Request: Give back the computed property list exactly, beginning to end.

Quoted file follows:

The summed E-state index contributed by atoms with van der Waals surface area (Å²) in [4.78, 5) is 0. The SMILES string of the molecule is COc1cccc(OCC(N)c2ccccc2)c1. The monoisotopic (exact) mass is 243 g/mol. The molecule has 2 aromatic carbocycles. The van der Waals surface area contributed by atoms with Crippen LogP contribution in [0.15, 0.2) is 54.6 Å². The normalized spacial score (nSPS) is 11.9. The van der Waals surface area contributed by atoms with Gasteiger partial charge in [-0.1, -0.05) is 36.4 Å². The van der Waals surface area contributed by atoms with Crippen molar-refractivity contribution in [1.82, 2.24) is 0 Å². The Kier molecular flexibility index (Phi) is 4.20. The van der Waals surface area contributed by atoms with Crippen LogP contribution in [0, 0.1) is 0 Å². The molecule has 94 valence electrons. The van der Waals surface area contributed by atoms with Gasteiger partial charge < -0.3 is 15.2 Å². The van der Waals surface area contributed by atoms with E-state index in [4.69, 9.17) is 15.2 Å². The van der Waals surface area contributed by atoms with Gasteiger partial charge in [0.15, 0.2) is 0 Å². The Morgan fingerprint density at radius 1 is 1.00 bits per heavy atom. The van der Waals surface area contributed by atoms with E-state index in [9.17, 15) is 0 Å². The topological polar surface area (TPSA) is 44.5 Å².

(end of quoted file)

The summed E-state index contributed by atoms with van der Waals surface area (Å²) in [4.78, 5) is 0. The SMILES string of the molecule is COc1cccc(OCC(N)c2ccccc2)c1. The monoisotopic (exact) mass is 243 g/mol. The molecule has 2 aromatic carbocycles. The van der Waals surface area contributed by atoms with Crippen LogP contribution in [0.15, 0.2) is 54.6 Å². The normalized spacial score (nSPS) is 11.9. The van der Waals surface area contributed by atoms with Gasteiger partial charge in [-0.1, -0.05) is 36.4 Å². The van der Waals surface area contributed by atoms with Crippen molar-refractivity contribution in [1.82, 2.24) is 0 Å². The Kier molecular flexibility index (Phi) is 4.20. The van der Waals surface area contributed by atoms with Crippen LogP contribution in [0, 0.1) is 0 Å². The molecule has 94 valence electrons. The van der Waals surface area contributed by atoms with Gasteiger partial charge < -0.3 is 15.2 Å². The van der Waals surface area contributed by atoms with E-state index in [4.69, 9.17) is 15.2 Å². The van der Waals surface area contributed by atoms with Gasteiger partial charge in [0.15, 0.2) is 0 Å². The Morgan fingerprint density at radius 1 is 1.00 bits per heavy atom. The van der Waals surface area contributed by atoms with E-state index in [9.17, 15) is 0 Å². The topological polar surface area (TPSA) is 44.5 Å².